(In full disclosure, I attended Bibb County public schools -- first through 12th grades and graduated in 1979).
I will be the first to admit, after a great deal of analysis, there are positive features included in the Macon Miracle proposal made by Superintendent Romain Dallemand. On the same hand, there are some real concerns that should cause critical thinkers to probe deeper.
Let me make sure you hear me: This is not a personal attack on the superintendent. Whether we trust him or not, the passage or rejection of the policies in his plan should not be based on pettiness or personalities.
At the time Dallemand was hired, I don’t recall much disapproval with the selection process. While the board was split in its decision to employee him, the hiring method happened without much hullabaloo.
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Residents of Macon/Bibb County who either indicate support or denounce the action steps printed in the marvelous manifesto, should have taken the required time to review the processes and procedures before prejudging.
It has taken me the greater portion of four evenings to digest the 26-page document. The 174 steps, strategies and goals are mind-numbing at best. If I were a voting board member asked to render a swift conclusion on this “must have” strategic plan, I would vote no.
More time is needed to comprehend and seek clarification from the plan writers. The major aspects and data are daunting and we have too much at stake to make an uneducated decision. This is the type pitch that ought to be vetted, debated and voted up or down based on understanding the plan’s merits in a reasonable time period.
Thankfully, Board President Tommy Barnes and Dallemand decided not to rush a vote following Friday’s pomp and circumstance at the Macon Coliseum.
Today, my concerns as a taxpayer, stakeholder and member of the community at-large are that the sensational plan doesn’t address the most glaring problems in our system. I feel an omission has been made regarding:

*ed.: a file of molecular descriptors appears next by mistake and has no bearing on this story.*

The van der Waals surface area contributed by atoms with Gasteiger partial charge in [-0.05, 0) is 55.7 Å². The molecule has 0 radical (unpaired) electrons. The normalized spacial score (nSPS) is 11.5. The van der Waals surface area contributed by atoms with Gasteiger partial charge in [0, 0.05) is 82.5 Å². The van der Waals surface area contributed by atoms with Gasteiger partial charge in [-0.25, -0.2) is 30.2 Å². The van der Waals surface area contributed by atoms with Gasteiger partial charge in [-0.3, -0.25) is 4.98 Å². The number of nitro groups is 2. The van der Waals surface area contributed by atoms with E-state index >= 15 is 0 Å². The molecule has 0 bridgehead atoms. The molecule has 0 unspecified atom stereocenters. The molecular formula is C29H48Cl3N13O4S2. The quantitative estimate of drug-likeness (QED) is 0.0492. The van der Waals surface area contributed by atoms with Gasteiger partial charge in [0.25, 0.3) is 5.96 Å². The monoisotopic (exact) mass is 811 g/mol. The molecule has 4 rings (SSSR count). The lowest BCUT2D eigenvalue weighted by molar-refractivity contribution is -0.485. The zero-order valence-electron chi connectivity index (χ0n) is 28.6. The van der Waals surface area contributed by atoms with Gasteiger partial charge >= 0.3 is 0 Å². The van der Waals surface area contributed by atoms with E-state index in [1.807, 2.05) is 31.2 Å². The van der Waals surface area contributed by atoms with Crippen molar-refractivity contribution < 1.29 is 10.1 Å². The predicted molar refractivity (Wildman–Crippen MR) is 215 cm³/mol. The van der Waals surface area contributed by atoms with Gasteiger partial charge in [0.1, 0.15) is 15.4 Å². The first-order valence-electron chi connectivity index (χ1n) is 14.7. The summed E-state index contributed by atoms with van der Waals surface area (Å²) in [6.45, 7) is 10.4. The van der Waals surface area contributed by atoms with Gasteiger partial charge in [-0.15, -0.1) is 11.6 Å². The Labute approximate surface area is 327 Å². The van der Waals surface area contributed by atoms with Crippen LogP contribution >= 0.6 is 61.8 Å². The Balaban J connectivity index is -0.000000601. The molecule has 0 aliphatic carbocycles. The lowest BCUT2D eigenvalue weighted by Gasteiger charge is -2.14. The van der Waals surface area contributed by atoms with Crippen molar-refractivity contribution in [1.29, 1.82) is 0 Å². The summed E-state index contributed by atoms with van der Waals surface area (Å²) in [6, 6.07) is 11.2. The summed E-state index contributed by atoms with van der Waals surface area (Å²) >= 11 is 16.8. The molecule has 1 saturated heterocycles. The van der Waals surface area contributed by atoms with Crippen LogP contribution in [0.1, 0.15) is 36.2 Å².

Line item details on up front costs of execution (now estimated at $7 million to $9 million);
Failure to address real safety concerns;
An immediate plan to turnaround the anemic 44.6 percent graduation rate;
Dejected morale among employees.
Dallemand and his staff should be commended for the exhausting hours they’ve spent on the document and for performing a few miraculous signs over the last nine days.
Miracle No. 1: Awakenings.
For the first time since the abstinence in sexual education curriculum found its way into the conversation in 1993-94, more parents, students, teachers and the business community seem aware of public schools. Since the session that took place at the BOE headquarters on Feb. 3, the community’s collective coma has ended.
Miracle No. 2: Student involvement.
After finding it difficult in getting their grievances in the hands of the superintendent, Tanner Pruitt and Brett Felty, two seniors from Central High School, coordinated a 300 student “protest” in front of the BOE building on Mulberry Street. It was a cross section of black and white, male and female. Those who took part and led the group were considerate, well-behaved and clearly advanced and proficient students. You couldn’t have asked for a finer group to represent their concerned peers.
Dallemand missed a great opportunity to meet with these young men and women.
Regardless of whether this plan is implemented in part or in toto, school administrators must realize they have a tremendous amount of work to do in mending their ineffective brand and that of the Bibb County schools. Someone best take hold of the district’s public image soon.
The one seared in the minds of a divided population is growing more and more frightful.
Kenny Burgamy serves as a marketing consultant and is co-host of the Kenny B. Charles E., TV, radio and Internet program.